## Tuned Collector Oscillator – Definition, Working and Equation:

The basic circuit of a tuned collector oscillator is shown in Fig. 21.7. It is called the tuned collector oscillator, because the tuned circuit is con­nected to the collector. The tuned circuit, con­stituted by the capacitor C and transformer pri­mary coil L, forms the load impedance and de­termines the frequency of oscillation. The resis­tors R1, R2 and RE form the dc biasing circuit of the transistor. Capaci­tors C1 and CE are by­pass capacitors for R2 and RE respectively so that the ac operation of the circuit is not af­fected. Moreover, C1 provides ac ground for the transformer secondary.

The output voltage developed across the tuned circuit is inductively coupled to the base circuit through transformer secondary coil L1. The feedback voltage appears across the base-emitter junction, as the junction point of resistors R1 and R2 is at ac ground due to by­pass capacitor C1. The noteworthy point is that in the absence of C1, the feeding back voltage induced in the secondary of the trans­former would not be directly going to the input of the transistor, some of this voltage will drop across resistor R2. A phase shift of 180° is provided by the transistor amplifier, as it is connected in CE configuration. Another phase shift of 180 is provided by the transformer. Thus a total phase shift of 360° appears between the input and output voltages i.e. there is a positive feedback between the input and output voltages. The transistor amplifier pro­vides sufficient gain for oscillator action to take place.

### Workings of Tuned Collector Oscillator:

When the supply VCC is first switched on, a transient current is caused in the tuned L-C circuit. It is due to increase of collector current to its quiescent value. This transient current initiates natural oscillations in the tank circuit. These natural oscillations induce some voltage into L1 by mutual induction which causes corresponding variations in base current. These variations in base current are amplified β times and appear in the collector circuit.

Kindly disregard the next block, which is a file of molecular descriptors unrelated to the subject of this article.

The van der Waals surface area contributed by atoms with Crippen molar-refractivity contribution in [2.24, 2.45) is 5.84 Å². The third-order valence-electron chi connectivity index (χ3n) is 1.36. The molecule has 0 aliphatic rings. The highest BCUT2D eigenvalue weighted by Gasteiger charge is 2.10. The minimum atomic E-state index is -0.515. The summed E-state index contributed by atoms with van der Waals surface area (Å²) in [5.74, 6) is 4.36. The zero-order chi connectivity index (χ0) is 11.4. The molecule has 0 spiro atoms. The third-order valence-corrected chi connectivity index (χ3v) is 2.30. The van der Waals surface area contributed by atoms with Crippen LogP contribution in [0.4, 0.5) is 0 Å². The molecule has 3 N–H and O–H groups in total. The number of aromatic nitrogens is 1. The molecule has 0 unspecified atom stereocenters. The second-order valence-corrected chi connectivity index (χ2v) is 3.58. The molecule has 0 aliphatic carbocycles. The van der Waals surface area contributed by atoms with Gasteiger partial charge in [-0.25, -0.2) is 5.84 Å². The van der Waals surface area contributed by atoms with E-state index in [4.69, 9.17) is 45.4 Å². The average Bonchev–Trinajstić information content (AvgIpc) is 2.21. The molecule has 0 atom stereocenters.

A part of this amplified energy is used to meet the losses that occur in the tank circuit and the rest is radiated out in the form of electromagnetic waves. The turn ratio of L and L1 is determined by the total losses. Higher is the turn ratio, lesser is the feedback voltage applied and vice versa. The frequency of oscillation i.e. the frequency at which Barkhausen criterion is satisfied differs from the resonant frequency of the tuned circuit. This is due to loading of the transformer secondary to some extent.

### Use of Natural Oscillations Set up in Tank Circuit:

The natural oscillations set up in the tank circuit are usually coupled to the next stage in the electronic system. There are various methods of coupling the output of the oscillator to the next stage. These include capacitive, transformer and impedance coupling networks. Usually, the output is taken from the tank circuit using inductive coupling, as shown in Fig. 21.8.

The output terminals are usually connected to the input terminals of the next stage—in rare cases to the power consuming device. This has the loading effect on the circuit causing increase in the circuit losses. For maintaining oscillations, more amount of positive feedback, which can be provided by simply increasing the coupling between the primary and secondary of the transformer, is required.

In case the load connected across the output terminals of the oscillator is too large, it may damp the oscillations. This is the reason that in a signal generator the output of the oscillator is connected through a buffer amplifier (emitter follower).

### Frequency of Oscillation:

The equivalent circuit for the analysis of the Tuned Collector Oscillator is shown in Fig. 21.9. L-C tuned circuit constitutes the load,

The feedback fraction β, being the ratio of voltage induced in the secondary and voltage across the primary winding, is given as

The voltage gain of a CE amplifier without feedback is given as

The negative signs in Eqs. (21.12) and (21.13) indicate that a phase shift of 180° is introduced by each of transformer and amplifier.

For Barkhausen criterion for sustained oscillations

Substituting the values of A and β from Eqs. (21.13) and (21.12), we have

Substituting the value of ZL from Eq. (21.11), we have

Equating the real part of above Eq. (21.14) to zero, we have

Thus, the frequency of oscillation is given as

Since Δh and resistance R of the coil is very small and hie is large, therefore, the Eq. (21.15) can he written as

Thus the frequency of oscillation can be varied by varying either L or C. However, it is easier to vary C.

Condition for sustained oscillations can be obtained by equating the imaginary term to zero. Thus

The above equation gives the minimum value of the mutual inductance M, which is required for sustained oscillations.